Israel’s Designation of Palestinian Human Rights Groups as Terrorist Orgs Baffles Europe

JERUSALEM — The recent designation by the Israeli government of six Palestinian human rights organizations as “terrorist” organizations is yet another draconian step on the path to the total elimination of Palestinian civil society. Some parallels can be drawn between the Israeli action taken against these organizations and the 2001 U.S. government designation and closure of the Holy Land Foundation, or HLF, after 9/11 — a story I wrote about in my book, “Injustice, The Story of the Holy Land Foundation.” From the use of corrupt witnesses — who, motivated by things other than the truth, are willing to lie — to the more broad strategy of weaponizing the designation of who is a “terrorist,” Israel is using the same playbook as the United States. The Israeli Justice and Defense ministries shocked the world and puzzled even Israel’s most staunch allies when they designated several leading Palestinian NGOs as arms of the Popular Front for the Liberation of Palestine, or PFLP. The PFLP has been designated a terrorist organization by Israel, the U.S., EU, Canada, and several other countries. The Israeli ministries issued documents classifying Addameer, Al Haq, Bisan Center, Defense for Children International-Palestine (DCI-P), Union of Agricultural Work Committees

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The HLF Five: How US-Israeli Geopolitics Cruelly Warped the US Judicial Process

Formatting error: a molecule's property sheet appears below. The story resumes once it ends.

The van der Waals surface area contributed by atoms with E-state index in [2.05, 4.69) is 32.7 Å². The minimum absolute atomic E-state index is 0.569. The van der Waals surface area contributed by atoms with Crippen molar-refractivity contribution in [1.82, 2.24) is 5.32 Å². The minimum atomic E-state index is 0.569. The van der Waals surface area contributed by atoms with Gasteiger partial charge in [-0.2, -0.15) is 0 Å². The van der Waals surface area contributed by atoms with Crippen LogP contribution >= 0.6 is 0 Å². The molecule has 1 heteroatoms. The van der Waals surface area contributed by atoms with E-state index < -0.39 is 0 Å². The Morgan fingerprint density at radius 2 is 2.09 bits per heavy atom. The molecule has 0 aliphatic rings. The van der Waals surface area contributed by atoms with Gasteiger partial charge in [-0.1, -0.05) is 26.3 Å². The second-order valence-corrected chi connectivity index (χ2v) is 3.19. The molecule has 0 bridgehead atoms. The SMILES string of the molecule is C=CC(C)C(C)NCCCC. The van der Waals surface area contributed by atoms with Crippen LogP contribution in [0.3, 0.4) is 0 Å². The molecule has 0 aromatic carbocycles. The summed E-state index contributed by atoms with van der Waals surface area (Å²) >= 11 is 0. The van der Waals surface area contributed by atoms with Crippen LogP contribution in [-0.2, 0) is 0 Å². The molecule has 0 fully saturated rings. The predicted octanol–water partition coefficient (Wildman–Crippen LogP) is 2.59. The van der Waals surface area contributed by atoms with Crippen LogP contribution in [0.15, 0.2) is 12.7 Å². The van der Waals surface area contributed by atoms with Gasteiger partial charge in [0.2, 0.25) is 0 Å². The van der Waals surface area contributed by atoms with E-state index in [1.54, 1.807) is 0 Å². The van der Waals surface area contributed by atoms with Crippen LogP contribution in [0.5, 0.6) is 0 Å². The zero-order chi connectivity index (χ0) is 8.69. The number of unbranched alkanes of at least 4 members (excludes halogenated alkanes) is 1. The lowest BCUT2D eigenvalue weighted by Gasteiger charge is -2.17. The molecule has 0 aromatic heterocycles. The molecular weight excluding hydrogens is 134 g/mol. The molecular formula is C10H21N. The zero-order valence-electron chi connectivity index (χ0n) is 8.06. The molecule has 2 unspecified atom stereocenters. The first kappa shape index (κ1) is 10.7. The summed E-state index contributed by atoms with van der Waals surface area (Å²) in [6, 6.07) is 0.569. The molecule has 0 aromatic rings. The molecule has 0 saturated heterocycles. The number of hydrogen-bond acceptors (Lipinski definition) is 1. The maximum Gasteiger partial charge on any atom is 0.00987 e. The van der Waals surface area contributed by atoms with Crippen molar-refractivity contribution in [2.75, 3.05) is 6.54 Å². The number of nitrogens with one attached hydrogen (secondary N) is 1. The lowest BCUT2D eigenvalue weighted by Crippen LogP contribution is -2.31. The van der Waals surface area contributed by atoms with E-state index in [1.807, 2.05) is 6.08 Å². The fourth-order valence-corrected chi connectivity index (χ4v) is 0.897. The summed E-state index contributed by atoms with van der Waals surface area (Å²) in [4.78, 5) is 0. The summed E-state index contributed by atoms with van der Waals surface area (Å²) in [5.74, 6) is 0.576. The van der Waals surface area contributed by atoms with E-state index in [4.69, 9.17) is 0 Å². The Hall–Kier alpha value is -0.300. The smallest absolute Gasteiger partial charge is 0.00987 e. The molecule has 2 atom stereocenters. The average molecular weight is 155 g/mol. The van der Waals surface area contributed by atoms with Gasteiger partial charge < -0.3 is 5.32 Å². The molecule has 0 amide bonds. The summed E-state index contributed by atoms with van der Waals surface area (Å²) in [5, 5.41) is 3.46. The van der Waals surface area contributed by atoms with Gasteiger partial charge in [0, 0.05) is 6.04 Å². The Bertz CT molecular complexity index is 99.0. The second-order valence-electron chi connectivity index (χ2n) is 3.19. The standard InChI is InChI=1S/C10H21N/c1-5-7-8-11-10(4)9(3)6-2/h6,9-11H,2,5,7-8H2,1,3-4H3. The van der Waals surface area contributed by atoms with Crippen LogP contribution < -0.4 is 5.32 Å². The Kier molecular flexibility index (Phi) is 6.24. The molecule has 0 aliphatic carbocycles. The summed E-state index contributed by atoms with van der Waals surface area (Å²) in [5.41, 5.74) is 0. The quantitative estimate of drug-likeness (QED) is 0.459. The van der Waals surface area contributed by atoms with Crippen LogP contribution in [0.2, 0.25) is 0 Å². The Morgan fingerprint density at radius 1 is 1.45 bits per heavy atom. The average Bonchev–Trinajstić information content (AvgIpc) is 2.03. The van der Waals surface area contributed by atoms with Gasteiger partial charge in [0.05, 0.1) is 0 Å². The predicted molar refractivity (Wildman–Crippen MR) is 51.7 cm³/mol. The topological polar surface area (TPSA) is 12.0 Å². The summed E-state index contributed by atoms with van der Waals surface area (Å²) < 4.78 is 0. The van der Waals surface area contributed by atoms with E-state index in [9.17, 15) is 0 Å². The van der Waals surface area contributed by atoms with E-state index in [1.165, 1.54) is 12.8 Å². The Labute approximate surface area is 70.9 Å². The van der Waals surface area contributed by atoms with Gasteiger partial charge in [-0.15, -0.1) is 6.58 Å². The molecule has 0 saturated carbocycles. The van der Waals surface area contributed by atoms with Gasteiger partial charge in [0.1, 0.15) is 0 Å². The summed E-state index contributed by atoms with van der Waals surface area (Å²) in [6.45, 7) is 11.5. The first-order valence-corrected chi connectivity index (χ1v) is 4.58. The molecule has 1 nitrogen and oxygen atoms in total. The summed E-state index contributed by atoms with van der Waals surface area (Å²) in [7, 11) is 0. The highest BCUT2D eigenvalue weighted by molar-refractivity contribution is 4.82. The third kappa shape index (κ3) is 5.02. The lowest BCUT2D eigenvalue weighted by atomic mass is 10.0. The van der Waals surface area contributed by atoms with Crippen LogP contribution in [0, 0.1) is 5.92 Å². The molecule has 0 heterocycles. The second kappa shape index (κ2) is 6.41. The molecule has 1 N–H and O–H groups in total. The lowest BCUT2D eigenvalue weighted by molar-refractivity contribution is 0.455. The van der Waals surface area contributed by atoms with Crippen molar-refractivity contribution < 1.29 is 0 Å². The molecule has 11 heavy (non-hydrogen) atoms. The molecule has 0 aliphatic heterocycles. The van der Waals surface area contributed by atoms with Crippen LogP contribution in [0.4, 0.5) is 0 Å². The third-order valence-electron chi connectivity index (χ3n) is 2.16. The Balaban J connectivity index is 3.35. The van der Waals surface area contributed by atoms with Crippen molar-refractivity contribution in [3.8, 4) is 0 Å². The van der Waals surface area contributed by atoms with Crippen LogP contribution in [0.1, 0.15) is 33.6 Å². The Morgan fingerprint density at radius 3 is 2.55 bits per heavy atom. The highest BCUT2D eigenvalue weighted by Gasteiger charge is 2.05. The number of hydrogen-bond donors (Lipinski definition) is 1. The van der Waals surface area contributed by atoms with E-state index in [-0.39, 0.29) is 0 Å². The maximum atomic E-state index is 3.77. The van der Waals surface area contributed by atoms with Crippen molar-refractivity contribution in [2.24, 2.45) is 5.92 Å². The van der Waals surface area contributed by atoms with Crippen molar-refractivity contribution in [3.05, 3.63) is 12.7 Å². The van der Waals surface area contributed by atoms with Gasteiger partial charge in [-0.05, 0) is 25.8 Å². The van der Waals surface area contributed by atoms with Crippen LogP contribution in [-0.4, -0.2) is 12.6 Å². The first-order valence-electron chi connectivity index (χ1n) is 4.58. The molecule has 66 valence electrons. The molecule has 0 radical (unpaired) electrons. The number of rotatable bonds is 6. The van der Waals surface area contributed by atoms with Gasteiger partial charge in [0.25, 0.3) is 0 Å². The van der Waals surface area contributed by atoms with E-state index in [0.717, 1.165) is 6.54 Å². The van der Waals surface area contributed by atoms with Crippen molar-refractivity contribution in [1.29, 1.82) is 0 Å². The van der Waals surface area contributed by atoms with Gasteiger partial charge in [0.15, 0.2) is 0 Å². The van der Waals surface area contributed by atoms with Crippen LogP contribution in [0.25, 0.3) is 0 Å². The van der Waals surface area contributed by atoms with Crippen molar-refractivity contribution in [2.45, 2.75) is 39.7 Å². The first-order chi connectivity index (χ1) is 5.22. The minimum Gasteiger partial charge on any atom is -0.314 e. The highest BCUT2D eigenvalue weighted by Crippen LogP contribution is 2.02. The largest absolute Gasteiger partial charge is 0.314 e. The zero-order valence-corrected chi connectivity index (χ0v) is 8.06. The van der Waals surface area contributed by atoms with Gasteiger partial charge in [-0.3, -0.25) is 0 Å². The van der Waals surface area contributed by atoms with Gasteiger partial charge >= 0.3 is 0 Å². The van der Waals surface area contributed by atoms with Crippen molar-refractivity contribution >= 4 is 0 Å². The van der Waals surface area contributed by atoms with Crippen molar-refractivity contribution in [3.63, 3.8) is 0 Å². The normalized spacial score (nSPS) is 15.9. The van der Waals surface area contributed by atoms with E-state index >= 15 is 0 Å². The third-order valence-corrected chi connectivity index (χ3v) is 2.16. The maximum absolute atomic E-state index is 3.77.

There seem to be few limits to bias and cruelty when it comes to the United States judicial system in the service of political and geopolitical agendas. Communities of color in the U.S. have experienced this cruelty for centuries but for those of us who live outside of that realm, who live in the sphere of the privileged, meeting this cruelty face to face is shocking. In my book “Injustice, The Story of the Holy Land Foundation Five,” which was published in 2018, I tell the story of five innocent men who were wrongfully accused, tried and convicted for providing material support to a terrorist organization. If they were guilty of anything at all, it was caring more for their fellow humans than they did for themselves. The five men went through two trials and in the end were convicted and sentenced to sentences of 15 to 65 years in federal prison. The men are Shukri Abu Baker, sentenced to 65 years; Ghassan Elashi, sentenced to 65 years; Mufid Abdulqader, sentenced to 20 years; Abdulrahman Odeh, sentenced to 15 years; and Mohammad Elmezain, sentenced to 15 years. Fifteen years are almost up and two of the five men are up

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